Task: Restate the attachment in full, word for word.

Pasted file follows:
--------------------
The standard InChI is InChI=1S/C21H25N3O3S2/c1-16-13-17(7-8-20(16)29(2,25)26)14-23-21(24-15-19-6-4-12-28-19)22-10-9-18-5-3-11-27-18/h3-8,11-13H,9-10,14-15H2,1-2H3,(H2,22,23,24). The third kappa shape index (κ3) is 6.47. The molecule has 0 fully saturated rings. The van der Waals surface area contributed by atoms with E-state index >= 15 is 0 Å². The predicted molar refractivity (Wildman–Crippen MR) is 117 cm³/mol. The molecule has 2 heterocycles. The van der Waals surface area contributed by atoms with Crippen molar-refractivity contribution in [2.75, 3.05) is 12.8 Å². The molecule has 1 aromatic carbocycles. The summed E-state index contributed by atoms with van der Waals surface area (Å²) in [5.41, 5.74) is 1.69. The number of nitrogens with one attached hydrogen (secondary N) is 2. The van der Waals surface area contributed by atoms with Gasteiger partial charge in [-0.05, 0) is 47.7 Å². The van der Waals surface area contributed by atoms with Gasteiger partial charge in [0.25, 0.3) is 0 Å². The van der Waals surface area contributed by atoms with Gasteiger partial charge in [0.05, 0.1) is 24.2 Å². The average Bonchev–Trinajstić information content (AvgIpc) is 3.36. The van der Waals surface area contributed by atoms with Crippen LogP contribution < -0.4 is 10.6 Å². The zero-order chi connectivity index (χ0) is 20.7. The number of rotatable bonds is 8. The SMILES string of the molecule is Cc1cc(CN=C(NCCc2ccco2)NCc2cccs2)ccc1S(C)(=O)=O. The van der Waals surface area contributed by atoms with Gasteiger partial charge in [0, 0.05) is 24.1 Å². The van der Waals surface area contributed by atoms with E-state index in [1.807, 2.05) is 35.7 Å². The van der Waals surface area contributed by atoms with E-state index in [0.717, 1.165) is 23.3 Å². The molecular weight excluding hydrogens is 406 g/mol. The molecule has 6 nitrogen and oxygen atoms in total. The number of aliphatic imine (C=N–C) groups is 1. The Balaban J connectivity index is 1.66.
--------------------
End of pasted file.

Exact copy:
The standard InChI is InChI=1S/C21H25N3O3S2/c1-16-13-17(7-8-20(16)29(2,25)26)14-23-21(24-15-19-6-4-12-28-19)22-10-9-18-5-3-11-27-18/h3-8,11-13H,9-10,14-15H2,1-2H3,(H2,22,23,24). The third kappa shape index (κ3) is 6.47. The molecule has 0 fully saturated rings. The van der Waals surface area contributed by atoms with E-state index >= 15 is 0 Å². The predicted molar refractivity (Wildman–Crippen MR) is 117 cm³/mol. The molecule has 2 heterocycles. The van der Waals surface area contributed by atoms with Crippen molar-refractivity contribution in [2.75, 3.05) is 12.8 Å². The molecule has 1 aromatic carbocycles. The summed E-state index contributed by atoms with van der Waals surface area (Å²) in [5.41, 5.74) is 1.69. The number of nitrogens with one attached hydrogen (secondary N) is 2. The van der Waals surface area contributed by atoms with Gasteiger partial charge in [-0.05, 0) is 47.7 Å². The van der Waals surface area contributed by atoms with Gasteiger partial charge in [0.25, 0.3) is 0 Å². The van der Waals surface area contributed by atoms with Gasteiger partial charge in [0.05, 0.1) is 24.2 Å². The average Bonchev–Trinajstić information content (AvgIpc) is 3.36. The van der Waals surface area contributed by atoms with Crippen LogP contribution < -0.4 is 10.6 Å². The zero-order chi connectivity index (χ0) is 20.7. The number of rotatable bonds is 8. The SMILES string of the molecule is Cc1cc(CN=C(NCCc2ccco2)NCc2cccs2)ccc1S(C)(=O)=O. The van der Waals surface area contributed by atoms with Gasteiger partial charge in [0, 0.05) is 24.1 Å². The van der Waals surface area contributed by atoms with E-state index in [1.807, 2.05) is 35.7 Å². The van der Waals surface area contributed by atoms with E-state index in [0.717, 1.165) is 23.3 Å². The molecular weight excluding hydrogens is 406 g/mol. The molecule has 6 nitrogen and oxygen atoms in total. The number of aliphatic imine (C=N–C) groups is 1. The Balaban J connectivity index is 1.66.